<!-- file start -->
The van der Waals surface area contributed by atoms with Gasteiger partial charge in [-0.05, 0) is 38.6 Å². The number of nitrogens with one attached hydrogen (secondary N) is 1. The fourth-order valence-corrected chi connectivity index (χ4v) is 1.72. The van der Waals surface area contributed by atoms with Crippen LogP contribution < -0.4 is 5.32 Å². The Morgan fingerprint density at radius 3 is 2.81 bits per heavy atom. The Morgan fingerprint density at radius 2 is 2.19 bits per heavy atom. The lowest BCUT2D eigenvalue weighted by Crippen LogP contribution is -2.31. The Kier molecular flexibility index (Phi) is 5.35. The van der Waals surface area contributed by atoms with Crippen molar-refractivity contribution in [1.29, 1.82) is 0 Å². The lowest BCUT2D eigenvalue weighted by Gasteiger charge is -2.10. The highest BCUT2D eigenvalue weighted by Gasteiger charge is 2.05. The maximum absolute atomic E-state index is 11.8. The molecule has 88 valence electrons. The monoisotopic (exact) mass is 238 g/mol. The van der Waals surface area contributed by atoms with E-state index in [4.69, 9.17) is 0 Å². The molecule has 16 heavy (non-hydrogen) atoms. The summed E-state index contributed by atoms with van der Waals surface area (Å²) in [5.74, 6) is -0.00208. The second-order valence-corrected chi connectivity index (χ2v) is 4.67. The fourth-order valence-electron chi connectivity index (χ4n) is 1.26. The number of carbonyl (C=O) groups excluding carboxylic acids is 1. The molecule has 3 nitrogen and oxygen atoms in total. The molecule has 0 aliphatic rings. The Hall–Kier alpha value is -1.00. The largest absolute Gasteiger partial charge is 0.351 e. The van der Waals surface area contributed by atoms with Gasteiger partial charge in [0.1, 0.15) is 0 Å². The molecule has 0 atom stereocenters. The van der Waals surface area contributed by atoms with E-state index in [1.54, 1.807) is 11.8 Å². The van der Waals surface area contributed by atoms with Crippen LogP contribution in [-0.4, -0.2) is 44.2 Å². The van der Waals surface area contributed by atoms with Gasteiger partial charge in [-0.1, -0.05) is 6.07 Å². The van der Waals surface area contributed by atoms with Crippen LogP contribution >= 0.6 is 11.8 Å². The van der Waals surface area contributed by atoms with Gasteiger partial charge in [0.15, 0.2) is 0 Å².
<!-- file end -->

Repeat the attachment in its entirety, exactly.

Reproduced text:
The van der Waals surface area contributed by atoms with Gasteiger partial charge in [-0.05, 0) is 38.6 Å². The number of nitrogens with one attached hydrogen (secondary N) is 1. The fourth-order valence-corrected chi connectivity index (χ4v) is 1.72. The van der Waals surface area contributed by atoms with Crippen LogP contribution < -0.4 is 5.32 Å². The Morgan fingerprint density at radius 3 is 2.81 bits per heavy atom. The Morgan fingerprint density at radius 2 is 2.19 bits per heavy atom. The lowest BCUT2D eigenvalue weighted by Crippen LogP contribution is -2.31. The Kier molecular flexibility index (Phi) is 5.35. The van der Waals surface area contributed by atoms with Crippen molar-refractivity contribution in [1.29, 1.82) is 0 Å². The lowest BCUT2D eigenvalue weighted by Gasteiger charge is -2.10. The highest BCUT2D eigenvalue weighted by Gasteiger charge is 2.05. The maximum absolute atomic E-state index is 11.8. The molecule has 88 valence electrons. The monoisotopic (exact) mass is 238 g/mol. The van der Waals surface area contributed by atoms with E-state index in [4.69, 9.17) is 0 Å². The molecule has 16 heavy (non-hydrogen) atoms. The summed E-state index contributed by atoms with van der Waals surface area (Å²) in [5.74, 6) is -0.00208. The second-order valence-corrected chi connectivity index (χ2v) is 4.67. The fourth-order valence-electron chi connectivity index (χ4n) is 1.26. The number of carbonyl (C=O) groups excluding carboxylic acids is 1. The molecule has 3 nitrogen and oxygen atoms in total. The molecule has 0 aliphatic rings. The Hall–Kier alpha value is -1.00. The largest absolute Gasteiger partial charge is 0.351 e. The van der Waals surface area contributed by atoms with Gasteiger partial charge in [0.1, 0.15) is 0 Å². The molecule has 0 atom stereocenters. The van der Waals surface area contributed by atoms with E-state index in [1.54, 1.807) is 11.8 Å². The van der Waals surface area contributed by atoms with Crippen LogP contribution in [-0.4, -0.2) is 44.2 Å². The van der Waals surface area contributed by atoms with Gasteiger partial charge in [-0.1, -0.05) is 6.07 Å². The van der Waals surface area contributed by atoms with Crippen LogP contribution >= 0.6 is 11.8 Å². The van der Waals surface area contributed by atoms with Gasteiger partial charge in [0.15, 0.2) is 0 Å².